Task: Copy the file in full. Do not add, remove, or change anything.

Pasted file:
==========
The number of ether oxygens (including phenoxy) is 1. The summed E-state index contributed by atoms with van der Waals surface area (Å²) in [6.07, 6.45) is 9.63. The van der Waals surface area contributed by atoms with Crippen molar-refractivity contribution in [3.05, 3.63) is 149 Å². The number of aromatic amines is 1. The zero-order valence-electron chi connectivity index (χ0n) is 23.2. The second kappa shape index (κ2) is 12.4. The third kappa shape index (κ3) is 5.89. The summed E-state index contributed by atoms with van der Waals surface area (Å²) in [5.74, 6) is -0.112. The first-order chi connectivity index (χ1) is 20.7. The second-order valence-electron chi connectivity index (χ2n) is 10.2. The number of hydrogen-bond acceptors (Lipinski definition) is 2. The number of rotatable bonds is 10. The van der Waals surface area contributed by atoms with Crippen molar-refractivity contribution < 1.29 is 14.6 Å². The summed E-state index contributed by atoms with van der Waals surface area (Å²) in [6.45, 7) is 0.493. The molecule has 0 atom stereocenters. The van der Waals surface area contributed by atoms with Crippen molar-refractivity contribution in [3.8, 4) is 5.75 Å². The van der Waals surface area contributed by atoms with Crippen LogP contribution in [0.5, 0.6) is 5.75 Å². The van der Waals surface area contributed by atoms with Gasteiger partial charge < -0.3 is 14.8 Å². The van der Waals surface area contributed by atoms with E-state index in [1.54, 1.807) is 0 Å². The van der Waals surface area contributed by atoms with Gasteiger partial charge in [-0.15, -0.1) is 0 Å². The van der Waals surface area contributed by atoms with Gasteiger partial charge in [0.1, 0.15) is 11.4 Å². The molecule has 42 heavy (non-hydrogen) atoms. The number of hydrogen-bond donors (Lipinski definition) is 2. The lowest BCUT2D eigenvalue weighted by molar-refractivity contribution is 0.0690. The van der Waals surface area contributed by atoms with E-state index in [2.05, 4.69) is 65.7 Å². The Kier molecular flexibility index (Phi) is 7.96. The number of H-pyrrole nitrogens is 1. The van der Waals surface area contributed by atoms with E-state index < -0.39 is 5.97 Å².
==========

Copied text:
The number of ether oxygens (including phenoxy) is 1. The summed E-state index contributed by atoms with van der Waals surface area (Å²) in [6.07, 6.45) is 9.63. The van der Waals surface area contributed by atoms with Crippen molar-refractivity contribution in [3.05, 3.63) is 149 Å². The number of aromatic amines is 1. The zero-order valence-electron chi connectivity index (χ0n) is 23.2. The second kappa shape index (κ2) is 12.4. The third kappa shape index (κ3) is 5.89. The summed E-state index contributed by atoms with van der Waals surface area (Å²) in [5.74, 6) is -0.112. The first-order chi connectivity index (χ1) is 20.7. The second-order valence-electron chi connectivity index (χ2n) is 10.2. The number of hydrogen-bond acceptors (Lipinski definition) is 2. The number of rotatable bonds is 10. The van der Waals surface area contributed by atoms with Crippen molar-refractivity contribution < 1.29 is 14.6 Å². The summed E-state index contributed by atoms with van der Waals surface area (Å²) in [6.45, 7) is 0.493. The molecule has 0 atom stereocenters. The van der Waals surface area contributed by atoms with Crippen molar-refractivity contribution in [3.8, 4) is 5.75 Å². The van der Waals surface area contributed by atoms with Crippen LogP contribution in [0.5, 0.6) is 5.75 Å². The van der Waals surface area contributed by atoms with Gasteiger partial charge < -0.3 is 14.8 Å². The van der Waals surface area contributed by atoms with E-state index in [1.54, 1.807) is 0 Å². The van der Waals surface area contributed by atoms with Gasteiger partial charge in [-0.15, -0.1) is 0 Å². The van der Waals surface area contributed by atoms with Gasteiger partial charge in [0.1, 0.15) is 11.4 Å². The molecule has 42 heavy (non-hydrogen) atoms. The number of hydrogen-bond donors (Lipinski definition) is 2. The lowest BCUT2D eigenvalue weighted by molar-refractivity contribution is 0.0690. The van der Waals surface area contributed by atoms with E-state index in [2.05, 4.69) is 65.7 Å². The Kier molecular flexibility index (Phi) is 7.96. The number of H-pyrrole nitrogens is 1. The van der Waals surface area contributed by atoms with E-state index < -0.39 is 5.97 Å².